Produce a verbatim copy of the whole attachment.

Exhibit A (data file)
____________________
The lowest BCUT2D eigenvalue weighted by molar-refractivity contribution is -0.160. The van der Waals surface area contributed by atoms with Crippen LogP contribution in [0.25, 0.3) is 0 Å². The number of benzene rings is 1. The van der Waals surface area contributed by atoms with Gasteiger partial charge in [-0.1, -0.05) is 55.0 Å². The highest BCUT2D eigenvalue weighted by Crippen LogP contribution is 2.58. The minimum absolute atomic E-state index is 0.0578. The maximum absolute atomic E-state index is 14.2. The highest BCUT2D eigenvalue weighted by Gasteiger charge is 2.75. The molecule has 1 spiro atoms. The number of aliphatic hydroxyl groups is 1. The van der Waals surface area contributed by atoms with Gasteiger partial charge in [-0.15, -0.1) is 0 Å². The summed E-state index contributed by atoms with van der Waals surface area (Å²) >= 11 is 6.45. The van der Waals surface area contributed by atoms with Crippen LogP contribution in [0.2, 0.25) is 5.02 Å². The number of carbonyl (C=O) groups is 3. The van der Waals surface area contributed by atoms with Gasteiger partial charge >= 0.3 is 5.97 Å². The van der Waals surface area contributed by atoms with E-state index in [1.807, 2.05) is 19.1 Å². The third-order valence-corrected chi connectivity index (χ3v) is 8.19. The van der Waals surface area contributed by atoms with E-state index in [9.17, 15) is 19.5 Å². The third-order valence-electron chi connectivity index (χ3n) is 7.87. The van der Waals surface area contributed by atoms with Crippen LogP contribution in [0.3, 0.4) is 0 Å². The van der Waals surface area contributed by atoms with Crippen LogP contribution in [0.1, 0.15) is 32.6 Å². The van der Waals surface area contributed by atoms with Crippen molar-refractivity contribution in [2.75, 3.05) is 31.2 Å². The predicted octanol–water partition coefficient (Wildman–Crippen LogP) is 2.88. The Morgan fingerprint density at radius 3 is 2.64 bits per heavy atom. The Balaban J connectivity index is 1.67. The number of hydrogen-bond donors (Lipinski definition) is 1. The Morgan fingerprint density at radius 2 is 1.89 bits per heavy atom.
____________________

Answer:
The lowest BCUT2D eigenvalue weighted by molar-refractivity contribution is -0.160. The van der Waals surface area contributed by atoms with Crippen LogP contribution in [0.25, 0.3) is 0 Å². The number of benzene rings is 1. The van der Waals surface area contributed by atoms with Gasteiger partial charge in [-0.1, -0.05) is 55.0 Å². The highest BCUT2D eigenvalue weighted by Crippen LogP contribution is 2.58. The minimum absolute atomic E-state index is 0.0578. The maximum absolute atomic E-state index is 14.2. The highest BCUT2D eigenvalue weighted by Gasteiger charge is 2.75. The molecule has 1 spiro atoms. The number of aliphatic hydroxyl groups is 1. The van der Waals surface area contributed by atoms with Gasteiger partial charge in [-0.15, -0.1) is 0 Å². The summed E-state index contributed by atoms with van der Waals surface area (Å²) >= 11 is 6.45. The van der Waals surface area contributed by atoms with Crippen LogP contribution in [0.2, 0.25) is 5.02 Å². The number of carbonyl (C=O) groups is 3. The van der Waals surface area contributed by atoms with Gasteiger partial charge >= 0.3 is 5.97 Å². The van der Waals surface area contributed by atoms with E-state index in [1.807, 2.05) is 19.1 Å². The third-order valence-corrected chi connectivity index (χ3v) is 8.19. The van der Waals surface area contributed by atoms with E-state index in [9.17, 15) is 19.5 Å². The third-order valence-electron chi connectivity index (χ3n) is 7.87. The van der Waals surface area contributed by atoms with Crippen LogP contribution in [0.3, 0.4) is 0 Å². The van der Waals surface area contributed by atoms with Crippen LogP contribution in [0.1, 0.15) is 32.6 Å². The van der Waals surface area contributed by atoms with Crippen molar-refractivity contribution in [2.75, 3.05) is 31.2 Å². The predicted octanol–water partition coefficient (Wildman–Crippen LogP) is 2.88. The Morgan fingerprint density at radius 3 is 2.64 bits per heavy atom. The Balaban J connectivity index is 1.67. The number of hydrogen-bond donors (Lipinski definition) is 1. The Morgan fingerprint density at radius 2 is 1.89 bits per heavy atom.